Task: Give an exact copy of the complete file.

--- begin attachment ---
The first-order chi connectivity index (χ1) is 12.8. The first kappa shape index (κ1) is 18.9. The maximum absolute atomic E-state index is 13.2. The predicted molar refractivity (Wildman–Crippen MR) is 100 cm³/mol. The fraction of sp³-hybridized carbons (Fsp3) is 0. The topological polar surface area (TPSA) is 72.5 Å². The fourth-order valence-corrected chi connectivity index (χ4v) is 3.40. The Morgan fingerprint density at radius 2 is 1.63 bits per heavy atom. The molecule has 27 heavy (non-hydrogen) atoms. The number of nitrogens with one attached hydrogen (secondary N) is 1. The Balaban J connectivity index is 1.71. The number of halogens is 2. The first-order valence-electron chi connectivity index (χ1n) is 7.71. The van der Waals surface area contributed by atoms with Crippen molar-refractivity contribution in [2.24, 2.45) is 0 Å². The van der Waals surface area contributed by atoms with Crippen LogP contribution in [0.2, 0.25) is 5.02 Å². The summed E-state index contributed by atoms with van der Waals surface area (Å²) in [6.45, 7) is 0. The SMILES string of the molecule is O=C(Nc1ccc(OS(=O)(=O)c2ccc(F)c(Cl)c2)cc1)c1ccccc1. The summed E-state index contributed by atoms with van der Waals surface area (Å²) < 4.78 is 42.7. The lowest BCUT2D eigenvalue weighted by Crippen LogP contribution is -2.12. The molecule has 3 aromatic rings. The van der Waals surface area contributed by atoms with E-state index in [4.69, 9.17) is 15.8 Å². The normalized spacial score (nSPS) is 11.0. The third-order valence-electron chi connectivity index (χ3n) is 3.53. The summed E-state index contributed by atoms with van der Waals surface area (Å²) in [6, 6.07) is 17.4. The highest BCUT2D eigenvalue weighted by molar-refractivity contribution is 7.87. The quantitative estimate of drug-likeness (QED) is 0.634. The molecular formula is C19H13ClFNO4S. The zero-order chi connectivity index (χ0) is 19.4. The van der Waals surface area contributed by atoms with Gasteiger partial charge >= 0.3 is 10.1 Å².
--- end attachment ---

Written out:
The first-order chi connectivity index (χ1) is 12.8. The first kappa shape index (κ1) is 18.9. The maximum absolute atomic E-state index is 13.2. The predicted molar refractivity (Wildman–Crippen MR) is 100 cm³/mol. The fraction of sp³-hybridized carbons (Fsp3) is 0. The topological polar surface area (TPSA) is 72.5 Å². The fourth-order valence-corrected chi connectivity index (χ4v) is 3.40. The Morgan fingerprint density at radius 2 is 1.63 bits per heavy atom. The molecule has 27 heavy (non-hydrogen) atoms. The number of nitrogens with one attached hydrogen (secondary N) is 1. The Balaban J connectivity index is 1.71. The number of halogens is 2. The first-order valence-electron chi connectivity index (χ1n) is 7.71. The van der Waals surface area contributed by atoms with Crippen molar-refractivity contribution in [2.24, 2.45) is 0 Å². The van der Waals surface area contributed by atoms with Crippen LogP contribution in [0.2, 0.25) is 5.02 Å². The summed E-state index contributed by atoms with van der Waals surface area (Å²) in [6.45, 7) is 0. The SMILES string of the molecule is O=C(Nc1ccc(OS(=O)(=O)c2ccc(F)c(Cl)c2)cc1)c1ccccc1. The summed E-state index contributed by atoms with van der Waals surface area (Å²) < 4.78 is 42.7. The lowest BCUT2D eigenvalue weighted by Crippen LogP contribution is -2.12. The molecule has 3 aromatic rings. The van der Waals surface area contributed by atoms with E-state index in [4.69, 9.17) is 15.8 Å². The normalized spacial score (nSPS) is 11.0. The third-order valence-electron chi connectivity index (χ3n) is 3.53. The summed E-state index contributed by atoms with van der Waals surface area (Å²) in [6, 6.07) is 17.4. The highest BCUT2D eigenvalue weighted by molar-refractivity contribution is 7.87. The quantitative estimate of drug-likeness (QED) is 0.634. The molecular formula is C19H13ClFNO4S. The zero-order chi connectivity index (χ0) is 19.4. The van der Waals surface area contributed by atoms with Gasteiger partial charge >= 0.3 is 10.1 Å².